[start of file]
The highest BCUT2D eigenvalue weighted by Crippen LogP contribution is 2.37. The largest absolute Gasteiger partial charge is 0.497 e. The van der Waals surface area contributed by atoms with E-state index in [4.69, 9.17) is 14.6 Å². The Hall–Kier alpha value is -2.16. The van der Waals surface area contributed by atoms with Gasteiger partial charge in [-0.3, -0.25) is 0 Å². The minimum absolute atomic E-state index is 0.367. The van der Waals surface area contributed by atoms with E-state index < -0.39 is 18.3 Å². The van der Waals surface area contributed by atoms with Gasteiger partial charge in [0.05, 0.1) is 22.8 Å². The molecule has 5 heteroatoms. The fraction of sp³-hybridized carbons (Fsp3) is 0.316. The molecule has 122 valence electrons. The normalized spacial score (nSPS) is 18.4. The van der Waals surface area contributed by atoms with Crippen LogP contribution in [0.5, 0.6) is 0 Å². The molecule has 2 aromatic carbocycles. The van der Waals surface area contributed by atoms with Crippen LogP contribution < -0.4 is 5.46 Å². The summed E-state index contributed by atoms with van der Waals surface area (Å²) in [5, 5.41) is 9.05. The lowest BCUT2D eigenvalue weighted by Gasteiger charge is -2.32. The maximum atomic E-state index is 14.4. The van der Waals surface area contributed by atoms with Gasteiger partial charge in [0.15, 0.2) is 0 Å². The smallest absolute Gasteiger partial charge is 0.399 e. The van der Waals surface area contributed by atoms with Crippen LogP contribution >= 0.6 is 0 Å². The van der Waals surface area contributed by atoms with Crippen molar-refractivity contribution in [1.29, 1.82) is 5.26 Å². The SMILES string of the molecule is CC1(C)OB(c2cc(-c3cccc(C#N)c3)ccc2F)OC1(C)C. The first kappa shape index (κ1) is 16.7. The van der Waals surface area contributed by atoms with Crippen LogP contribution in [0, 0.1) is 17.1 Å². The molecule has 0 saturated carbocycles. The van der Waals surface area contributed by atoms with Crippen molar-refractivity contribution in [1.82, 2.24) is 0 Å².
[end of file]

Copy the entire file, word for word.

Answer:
The highest BCUT2D eigenvalue weighted by Crippen LogP contribution is 2.37. The largest absolute Gasteiger partial charge is 0.497 e. The van der Waals surface area contributed by atoms with E-state index in [4.69, 9.17) is 14.6 Å². The Hall–Kier alpha value is -2.16. The van der Waals surface area contributed by atoms with Gasteiger partial charge in [-0.3, -0.25) is 0 Å². The minimum absolute atomic E-state index is 0.367. The van der Waals surface area contributed by atoms with E-state index < -0.39 is 18.3 Å². The van der Waals surface area contributed by atoms with Gasteiger partial charge in [0.05, 0.1) is 22.8 Å². The molecule has 5 heteroatoms. The fraction of sp³-hybridized carbons (Fsp3) is 0.316. The molecule has 122 valence electrons. The normalized spacial score (nSPS) is 18.4. The van der Waals surface area contributed by atoms with Crippen LogP contribution in [0.5, 0.6) is 0 Å². The molecule has 2 aromatic carbocycles. The van der Waals surface area contributed by atoms with Crippen LogP contribution < -0.4 is 5.46 Å². The summed E-state index contributed by atoms with van der Waals surface area (Å²) in [5, 5.41) is 9.05. The lowest BCUT2D eigenvalue weighted by Gasteiger charge is -2.32. The maximum atomic E-state index is 14.4. The van der Waals surface area contributed by atoms with Gasteiger partial charge in [0.15, 0.2) is 0 Å². The smallest absolute Gasteiger partial charge is 0.399 e. The van der Waals surface area contributed by atoms with Crippen LogP contribution >= 0.6 is 0 Å². The van der Waals surface area contributed by atoms with Crippen molar-refractivity contribution in [1.29, 1.82) is 5.26 Å². The SMILES string of the molecule is CC1(C)OB(c2cc(-c3cccc(C#N)c3)ccc2F)OC1(C)C. The first kappa shape index (κ1) is 16.7. The van der Waals surface area contributed by atoms with Crippen LogP contribution in [0, 0.1) is 17.1 Å². The molecule has 0 saturated carbocycles. The van der Waals surface area contributed by atoms with Crippen molar-refractivity contribution in [1.82, 2.24) is 0 Å².